Dr. Philipp Hoschka is a Deputy Director of the W3C and leads W3C's Ubiquitous Web Domain. His current work focuses on the “Web of Things”, which is about leveraging open Web technology to overcome current silos in the "Internet of Things". In 2012, he launched W3C efforts on automotive, focusing on the use of HTML5 for in-car infotainment apps. Philipp also founded W3C's Ubiquitous Web Domain which has the mission to bring the benefits of Web technology to the emerging "Post-PC" world, including mobile and television devices. In the past, Philipp created W3C's Mobile Web Initiative and pioneered work on integrating audio and video into the Web leading to the W3C Standard SMIL. Philipp has been principal investigator in six EC research projects supporting the Ubiquitous Web Vision (MWeb, 3GWeb, MobiWeb2.0, OMWeb, MobiWebApp, HTML5Apps). Philipp holds a Ph.D. degree in Computer Science, and a Master's Degree in Computer Science from the University of Karlsruhe, Germany.He was visiting scholar at MIT LCS from 1998 until 2002.
Dr. Jeffrey Jaffe became the W3C CEO on 8 March 2010.
Before joining W3C, Jeff served as the Executive Vice President and Chief Technology Officer for Novell. He was responsible for Novell's technology direction, as well as leading Novell's product business units.
Prior to that Jeff served as president of Bell Labs Research and Advanced Technologies, where he established new facilities in Ireland and India, and served as chairman of the board of the New Jersey Nanotechnology Consortium.
Early in his career, after receiving a Ph.D. in computer science from MIT in 1979, Jeff joined IBM's Thomas J. Watson Research Center. During his tenure at IBM, he held a wide variety of technical and management positions, including vice president, Systems and Software Research, corporate vice president of technology, and general manager of IBM's SecureWay business unit, where he was responsible for IBM's security, directory, and networking software business.
Philippe Le Hegaret heads the W3C Interaction Domain, which produces frontend Web technologies including HTML5, CSS3, SVG, WOFF, or Web APIs. Until July 2008, Philippe lead the W3C Architecture Domain, which produced the W3C Core technologies in the area of XML, Web Services, and Internationalization. He is a former Chair of the Document Object Model (DOM) Working Group.
Prior to joining W3C, Philippe promoted the use of XML inside Bull in 1998, also focusing on the interaction between XML and object structures. He wrote the first version of the CSS validator in 1997.
Philippe holds a Master's Degree in Computer Science from the University of Nice (France).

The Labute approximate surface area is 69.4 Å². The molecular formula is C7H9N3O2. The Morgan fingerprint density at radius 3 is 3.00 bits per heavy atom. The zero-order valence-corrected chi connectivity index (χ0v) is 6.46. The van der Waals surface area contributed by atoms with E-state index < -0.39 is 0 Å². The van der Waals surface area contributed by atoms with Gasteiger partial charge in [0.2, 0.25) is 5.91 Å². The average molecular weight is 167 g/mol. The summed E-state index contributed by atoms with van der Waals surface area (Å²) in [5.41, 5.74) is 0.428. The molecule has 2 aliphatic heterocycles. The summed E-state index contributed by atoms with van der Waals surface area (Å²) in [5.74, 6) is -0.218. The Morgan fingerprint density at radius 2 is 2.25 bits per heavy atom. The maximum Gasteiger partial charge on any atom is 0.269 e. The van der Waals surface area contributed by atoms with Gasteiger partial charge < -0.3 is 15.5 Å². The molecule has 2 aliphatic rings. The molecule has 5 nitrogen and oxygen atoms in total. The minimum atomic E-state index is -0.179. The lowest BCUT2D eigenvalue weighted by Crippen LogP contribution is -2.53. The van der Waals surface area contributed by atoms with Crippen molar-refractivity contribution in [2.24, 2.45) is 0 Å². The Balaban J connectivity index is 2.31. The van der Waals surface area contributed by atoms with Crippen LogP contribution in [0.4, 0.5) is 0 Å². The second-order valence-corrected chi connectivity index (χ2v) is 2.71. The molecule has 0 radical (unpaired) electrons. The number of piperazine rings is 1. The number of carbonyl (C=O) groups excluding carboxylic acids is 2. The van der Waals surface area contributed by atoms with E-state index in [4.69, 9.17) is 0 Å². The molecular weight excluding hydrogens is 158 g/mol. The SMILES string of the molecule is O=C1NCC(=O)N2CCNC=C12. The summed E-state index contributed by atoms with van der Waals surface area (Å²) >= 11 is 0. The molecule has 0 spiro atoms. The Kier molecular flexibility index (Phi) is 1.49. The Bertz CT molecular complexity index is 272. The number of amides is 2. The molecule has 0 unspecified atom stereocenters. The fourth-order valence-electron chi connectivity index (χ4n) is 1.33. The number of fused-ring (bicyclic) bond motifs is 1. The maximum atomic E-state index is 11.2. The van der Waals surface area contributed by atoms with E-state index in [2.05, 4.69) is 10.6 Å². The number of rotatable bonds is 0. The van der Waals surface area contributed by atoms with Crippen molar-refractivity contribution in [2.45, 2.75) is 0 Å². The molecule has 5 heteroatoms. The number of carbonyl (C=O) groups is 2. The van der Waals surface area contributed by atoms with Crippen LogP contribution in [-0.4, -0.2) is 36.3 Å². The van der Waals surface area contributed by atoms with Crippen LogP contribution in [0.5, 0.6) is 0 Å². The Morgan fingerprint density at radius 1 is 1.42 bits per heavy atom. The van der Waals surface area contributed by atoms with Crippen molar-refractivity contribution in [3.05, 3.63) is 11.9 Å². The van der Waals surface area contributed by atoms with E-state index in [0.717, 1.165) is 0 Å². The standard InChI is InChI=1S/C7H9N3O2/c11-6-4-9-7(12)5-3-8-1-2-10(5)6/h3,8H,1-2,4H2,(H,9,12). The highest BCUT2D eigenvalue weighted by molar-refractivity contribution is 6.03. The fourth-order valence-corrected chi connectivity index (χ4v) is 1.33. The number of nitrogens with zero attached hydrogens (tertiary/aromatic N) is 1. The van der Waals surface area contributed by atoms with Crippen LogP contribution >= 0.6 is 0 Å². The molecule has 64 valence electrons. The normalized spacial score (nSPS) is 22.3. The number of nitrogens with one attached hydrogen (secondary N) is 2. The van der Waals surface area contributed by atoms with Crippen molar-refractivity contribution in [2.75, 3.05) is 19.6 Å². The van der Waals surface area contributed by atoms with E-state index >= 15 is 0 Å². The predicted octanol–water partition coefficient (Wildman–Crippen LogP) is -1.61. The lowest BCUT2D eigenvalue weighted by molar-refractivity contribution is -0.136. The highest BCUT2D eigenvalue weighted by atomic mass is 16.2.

Coralie joined the team in January 1999, as W3C Europe administrative assistant, with a degree in secretarial work and English as a foreign language.
She became W3C Europe administration manager until five years later she joined the W3C Communications Team. Her duties include Advisory Board scribe duties and meetings planning, W3C press clippings, management of Supporters Program applications, monitoring translators' list, being contact person for authorized translations. She is also involved in community development and outreach (microblogging, W3C blog). She was Incubator Activity Lead and is now involved in managing W3C Community and Business Groups.
In February 2015, she took on the role of Head of W3C Marketing and Communications to develop messaging, Public, Member and internal communications.; manage the Consortium's Comm activities, including press, publications, branding, marketing, and some Member relations.
Dean / Professor, Faculty of Environment and Information Studies, Keio University
In 1979, he enrolled in the Department of Mathematics, Faculty of Science and Technology, of Keio University and obtained degrees of MS and Ph.D in Computer Science, specializing in Computer Science, Computer Network and Computer Communication, in 1981 and 1987 respectively, both from Keio University.
In 1984, he developed the Japan University UNIX Network (JUNET). In 1988, he established WIDE Project, of which he currently has the title of the Founder. In the 1990's, he focused on the research and development of computer networks, and worked as a member of the Internet Architecture Board (IAB) (1993-1995), and a member of the board of trustees of the Internet Society (ISOC) (1997-2000), as well as a member of the board of directors of the Internet Corporation for Assigned Names and Numbers (ICANN) (1998-2000). In the 2000's, he turned his attention also to IT governance for national government, including Prime Minister’s and global IT policy communities.
He is the recipient of many distinguished awards, including IEEE Internet Award (2011); the Okawa Publications Prize (1999); Funai Achievement Award (2007); Jonathan B. Postel Service Award (2005); the Okawa Publications Prize (1999). He was inducted in the Internet Hall of Fame in 2013.
Michael[tm] Smith is a W3C Deputy Director whose areas of expertise include pharmaceuticals transportation, cyber, and extremely compartmentalized information.
Veronica Thom is Chief Financial Officer (CFO) of the World Wide Web Consortium. In this role she has cross-W3C responsibility for finance, budget, financial plans and controls, and with her combined business/finance background, will advise W3M on future initiatives.
Before joining W3C in July 2012, Veronica served as Vice President for Nordic, Mexico and Australia markets with PartyLite, Inc. a direct selling company of Blyth, Inc. She was responsible for leading these new and emerging markets in sales and marketing, as well as driving profitability.
Prior to that Veronica held several financial management roles at The Gillette Company. She provided executive and financial leadership in various areas including the North America Supply Chain, Personal Care and Blade/Razor business units, Distribution and Manufacturing and Internal Audit. Veronica earned her degree in Economics and Finance from Simmons College and an MBA from Babson College.